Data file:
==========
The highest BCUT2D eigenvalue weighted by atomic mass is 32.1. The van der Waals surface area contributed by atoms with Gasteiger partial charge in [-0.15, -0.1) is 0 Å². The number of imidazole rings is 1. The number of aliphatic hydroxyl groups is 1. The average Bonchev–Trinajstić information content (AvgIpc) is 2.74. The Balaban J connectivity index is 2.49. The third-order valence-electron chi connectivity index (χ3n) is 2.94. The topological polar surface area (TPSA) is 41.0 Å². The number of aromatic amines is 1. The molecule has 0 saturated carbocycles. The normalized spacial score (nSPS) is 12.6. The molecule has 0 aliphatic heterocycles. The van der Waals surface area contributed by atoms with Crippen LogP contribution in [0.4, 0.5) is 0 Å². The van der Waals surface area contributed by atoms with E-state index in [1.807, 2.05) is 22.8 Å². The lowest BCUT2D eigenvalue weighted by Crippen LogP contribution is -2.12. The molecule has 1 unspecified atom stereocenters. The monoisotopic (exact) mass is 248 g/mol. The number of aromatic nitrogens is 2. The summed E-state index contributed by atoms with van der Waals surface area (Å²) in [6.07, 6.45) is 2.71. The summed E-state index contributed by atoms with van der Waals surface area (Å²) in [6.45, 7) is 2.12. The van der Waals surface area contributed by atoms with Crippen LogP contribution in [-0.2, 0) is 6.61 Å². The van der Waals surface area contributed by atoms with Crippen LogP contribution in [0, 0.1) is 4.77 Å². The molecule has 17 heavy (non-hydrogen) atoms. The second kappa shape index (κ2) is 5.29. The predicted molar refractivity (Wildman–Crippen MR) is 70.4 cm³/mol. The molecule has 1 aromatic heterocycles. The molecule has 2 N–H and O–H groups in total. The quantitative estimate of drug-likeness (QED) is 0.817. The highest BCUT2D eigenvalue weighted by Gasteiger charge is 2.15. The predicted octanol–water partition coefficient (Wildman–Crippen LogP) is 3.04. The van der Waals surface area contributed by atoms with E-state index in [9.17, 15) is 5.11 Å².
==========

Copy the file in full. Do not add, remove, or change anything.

The highest BCUT2D eigenvalue weighted by atomic mass is 32.1. The van der Waals surface area contributed by atoms with Gasteiger partial charge in [-0.15, -0.1) is 0 Å². The number of imidazole rings is 1. The number of aliphatic hydroxyl groups is 1. The average Bonchev–Trinajstić information content (AvgIpc) is 2.74. The Balaban J connectivity index is 2.49. The third-order valence-electron chi connectivity index (χ3n) is 2.94. The topological polar surface area (TPSA) is 41.0 Å². The number of aromatic amines is 1. The molecule has 0 saturated carbocycles. The normalized spacial score (nSPS) is 12.6. The molecule has 0 aliphatic heterocycles. The van der Waals surface area contributed by atoms with Crippen LogP contribution in [0.4, 0.5) is 0 Å². The van der Waals surface area contributed by atoms with E-state index in [1.807, 2.05) is 22.8 Å². The lowest BCUT2D eigenvalue weighted by Crippen LogP contribution is -2.12. The molecule has 1 unspecified atom stereocenters. The monoisotopic (exact) mass is 248 g/mol. The number of aromatic nitrogens is 2. The summed E-state index contributed by atoms with van der Waals surface area (Å²) in [6.07, 6.45) is 2.71. The summed E-state index contributed by atoms with van der Waals surface area (Å²) in [6.45, 7) is 2.12. The van der Waals surface area contributed by atoms with Crippen LogP contribution in [-0.2, 0) is 6.61 Å². The van der Waals surface area contributed by atoms with Crippen LogP contribution in [0, 0.1) is 4.77 Å². The molecule has 17 heavy (non-hydrogen) atoms. The second kappa shape index (κ2) is 5.29. The predicted molar refractivity (Wildman–Crippen MR) is 70.4 cm³/mol. The molecule has 1 aromatic heterocycles. The molecule has 2 N–H and O–H groups in total. The quantitative estimate of drug-likeness (QED) is 0.817. The highest BCUT2D eigenvalue weighted by Gasteiger charge is 2.15. The predicted octanol–water partition coefficient (Wildman–Crippen LogP) is 3.04. The van der Waals surface area contributed by atoms with E-state index in [9.17, 15) is 5.11 Å².